Experimental Paradigm

Experiment I

This experiment was aimed at characterizing respiration and USV in various behaviors and emotional states. The animals were familiarized to the experimental environment during 4 days (30 min per day) preceding the beginning of the experiments. The rats were then separated in two experimental groups. In the odor group (n = 6), the animals were introduced in the experimental cage and allowed a 4-min exploration period after which they received 10 presentations of an odor (20 s duration; Pure Peppermint Extract; McCormick, USA) with a 4-min interval between two presentations. In the shock group (n = 18), the rats were introduced in the experimental cage and allowed a 4-min exploration period after which they received 10 foot-shocks (0.4 mA, 1 s) spaced by a 4-min interval. These conditions allowed us to induce two types of behavioral changes trend: in the odor group, overt behavior changed from exploration of the experimental cage, to active sampling upon new odor arrival, followed by odor habituation and progressive sleep instatement. In the shock group, overt behavior evolved from exploration of the experimental cage, to freezing and USV induction in response to repeated shock delivery. Behavior, respiration, and USV were collected throughout the entire experimental session. Offline, in both groups, we selected periods of the experimental session where the different target behaviors were stable (with a minimum duration of 10 s) and unambiguous, and analyzed corresponding respiration and USV.

Experiment II

This experiment was aimed at investigating to what extent respiration and USV are modulated by contextual fear conditioning and can serve as aversive memory indices. Two groups of animals were carried out, based on the intensity of the foot-shock delivered: 0.4 mA (n = 10) or 0.8 mA (n = 6). In each group, the animals were introduced in the experimental cage and allowed a 4-min exploration period after which they received 10 foot-shocks (1 s) spaced by a 4-min interval. Twenty-four hours later the animals were tested for their retention of the learning. For this, they were reintroduced in the experimental cage for a duration equivalent to the conditioning session. Behavior, respiration, and USV were collected in both groups throughout the acquisition and retention session. Offline, in each group, the different parameters were quantified at three periods of each session: beginning (first foot-shock), middle (after 5 foot-shocks), and end (after 10 foot-shocks).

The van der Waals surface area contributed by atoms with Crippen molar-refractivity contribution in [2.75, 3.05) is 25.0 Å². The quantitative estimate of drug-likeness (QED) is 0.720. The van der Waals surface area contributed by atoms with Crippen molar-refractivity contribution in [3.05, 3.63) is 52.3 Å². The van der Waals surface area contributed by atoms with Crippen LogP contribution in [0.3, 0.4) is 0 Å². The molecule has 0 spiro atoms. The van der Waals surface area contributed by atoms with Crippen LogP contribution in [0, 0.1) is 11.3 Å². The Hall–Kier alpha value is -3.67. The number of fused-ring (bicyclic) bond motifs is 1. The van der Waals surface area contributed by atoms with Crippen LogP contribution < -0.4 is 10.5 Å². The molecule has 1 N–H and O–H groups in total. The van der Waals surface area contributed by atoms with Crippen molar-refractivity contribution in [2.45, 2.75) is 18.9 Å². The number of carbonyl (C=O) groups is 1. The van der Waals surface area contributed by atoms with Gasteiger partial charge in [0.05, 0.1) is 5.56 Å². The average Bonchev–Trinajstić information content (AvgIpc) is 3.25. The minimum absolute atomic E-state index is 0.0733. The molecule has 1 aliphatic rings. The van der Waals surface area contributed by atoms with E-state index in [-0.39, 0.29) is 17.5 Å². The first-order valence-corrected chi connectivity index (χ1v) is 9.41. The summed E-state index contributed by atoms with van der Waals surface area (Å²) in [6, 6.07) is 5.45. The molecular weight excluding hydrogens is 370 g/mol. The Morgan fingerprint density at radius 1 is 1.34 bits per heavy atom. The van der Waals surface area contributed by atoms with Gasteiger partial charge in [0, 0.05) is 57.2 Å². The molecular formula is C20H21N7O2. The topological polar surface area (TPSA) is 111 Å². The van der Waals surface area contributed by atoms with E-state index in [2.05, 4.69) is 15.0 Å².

Data Acquisition and Pre-Processing

Respiration recording

The respiratory signal collected from the plethysmograph was amplified and sent to an acquisition card (MC-1608FS, Measurement Computing, USA; Sampling rate = 1000 Hz) for storage and offline analysis. Using whole body plethysmograph setup, natural breathing signal appears as a periodic phenomenon showing alternating negative (inspiration) and positive (expiration) deflections (Figure 1B). A central point of respiratory signal analysis is the detection of respiratory cycles. In order to do this, we used an algorithm described in a previous study (Roux et al., 2006). This algorithm performs two main operations: signal smoothing for noise reduction, and detection of crossing zero points in order to define accurately the inspiration and expiration phase starting points. Inspiration phase started at the zero-crossing point of the respiratory trace falling phase and ended at the zero-crossing point of the respiratory trace rising phase. Expiration phase started at the zero-crossing point of the respiratory trace rising phase and ended at the zero-crossing point of the respiratory trace falling phase (Figure 1B). In addition, in order to eliminate artifacts, we determined a cut-off value for signal duration (rejection if value < median/6) or for signal amplitude (rejection if value < median/3), which allowed us to define minimum duration and amplitude values for a cycle to be accepted as such.

USV recording

The ultrasound microphone was connected to a recording interface (UltraSoundGate 116Hb, Avisoft-Bioacoustics) with the following settings: sampling rate = 214285 Hz; format = 16 bit (Wohr et al., 2005). Recordings were transferred to Avisoft SASLab Pro (version 4.2, Avisoft-Bioacoustics, Berlin, Germany) and a fast Fourier transform (FFT) was conducted. Spectrograms were generated with an FFT-length of 512 points and a time window overlap of 87.5% (100% Frame, FlatTop window). These parameters produced a spectrogram at a frequency resolution of 419 Hz and a time resolution of 0.29 ms. The acoustic signal detection was provided by an automatic whistle tracking algorithm with a threshold of −20 dB, a minimum duration of 0.01 s and a hold time of 0.02 s. However, the accuracy of detection was verified trial by trial by an experienced user. The main parameters used in the present study were the duration as well as the start and end time of each ultrasonic call (Figure 1C).

Behavior coding